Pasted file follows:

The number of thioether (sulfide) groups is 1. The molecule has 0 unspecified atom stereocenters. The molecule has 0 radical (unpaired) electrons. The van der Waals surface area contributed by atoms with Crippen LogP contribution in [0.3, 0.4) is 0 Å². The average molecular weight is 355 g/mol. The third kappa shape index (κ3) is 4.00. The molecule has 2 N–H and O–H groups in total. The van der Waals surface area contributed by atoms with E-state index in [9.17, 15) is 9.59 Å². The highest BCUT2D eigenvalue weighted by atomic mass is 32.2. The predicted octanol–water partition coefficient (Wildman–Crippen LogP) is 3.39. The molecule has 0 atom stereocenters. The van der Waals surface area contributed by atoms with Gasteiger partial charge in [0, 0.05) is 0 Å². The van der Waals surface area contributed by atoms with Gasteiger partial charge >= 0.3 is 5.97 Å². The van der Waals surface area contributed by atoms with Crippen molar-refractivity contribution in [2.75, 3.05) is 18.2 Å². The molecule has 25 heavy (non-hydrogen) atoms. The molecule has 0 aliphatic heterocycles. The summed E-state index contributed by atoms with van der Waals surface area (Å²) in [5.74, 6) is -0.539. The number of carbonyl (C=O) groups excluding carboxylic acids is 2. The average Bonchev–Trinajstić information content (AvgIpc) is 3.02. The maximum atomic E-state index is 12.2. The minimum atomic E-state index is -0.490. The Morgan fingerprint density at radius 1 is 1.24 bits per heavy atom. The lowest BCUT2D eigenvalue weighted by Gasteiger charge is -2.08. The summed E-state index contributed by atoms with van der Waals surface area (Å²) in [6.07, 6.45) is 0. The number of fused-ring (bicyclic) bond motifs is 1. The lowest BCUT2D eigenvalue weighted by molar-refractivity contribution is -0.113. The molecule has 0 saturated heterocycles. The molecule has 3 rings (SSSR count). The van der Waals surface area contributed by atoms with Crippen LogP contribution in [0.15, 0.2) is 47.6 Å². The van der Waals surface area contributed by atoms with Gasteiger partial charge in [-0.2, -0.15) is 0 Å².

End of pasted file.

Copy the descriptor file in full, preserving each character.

The number of thioether (sulfide) groups is 1. The molecule has 0 unspecified atom stereocenters. The molecule has 0 radical (unpaired) electrons. The van der Waals surface area contributed by atoms with Crippen LogP contribution in [0.3, 0.4) is 0 Å². The average molecular weight is 355 g/mol. The third kappa shape index (κ3) is 4.00. The molecule has 2 N–H and O–H groups in total. The van der Waals surface area contributed by atoms with E-state index in [9.17, 15) is 9.59 Å². The highest BCUT2D eigenvalue weighted by atomic mass is 32.2. The predicted octanol–water partition coefficient (Wildman–Crippen LogP) is 3.39. The molecule has 0 atom stereocenters. The van der Waals surface area contributed by atoms with Gasteiger partial charge in [0, 0.05) is 0 Å². The van der Waals surface area contributed by atoms with Gasteiger partial charge >= 0.3 is 5.97 Å². The van der Waals surface area contributed by atoms with Crippen molar-refractivity contribution in [2.75, 3.05) is 18.2 Å². The molecule has 25 heavy (non-hydrogen) atoms. The molecule has 0 aliphatic heterocycles. The summed E-state index contributed by atoms with van der Waals surface area (Å²) in [5.74, 6) is -0.539. The number of carbonyl (C=O) groups excluding carboxylic acids is 2. The average Bonchev–Trinajstić information content (AvgIpc) is 3.02. The maximum atomic E-state index is 12.2. The minimum atomic E-state index is -0.490. The Morgan fingerprint density at radius 1 is 1.24 bits per heavy atom. The lowest BCUT2D eigenvalue weighted by Gasteiger charge is -2.08. The summed E-state index contributed by atoms with van der Waals surface area (Å²) in [6.07, 6.45) is 0. The number of fused-ring (bicyclic) bond motifs is 1. The lowest BCUT2D eigenvalue weighted by molar-refractivity contribution is -0.113. The molecule has 0 saturated heterocycles. The molecule has 3 rings (SSSR count). The van der Waals surface area contributed by atoms with Crippen LogP contribution in [0.15, 0.2) is 47.6 Å². The van der Waals surface area contributed by atoms with Gasteiger partial charge in [-0.2, -0.15) is 0 Å².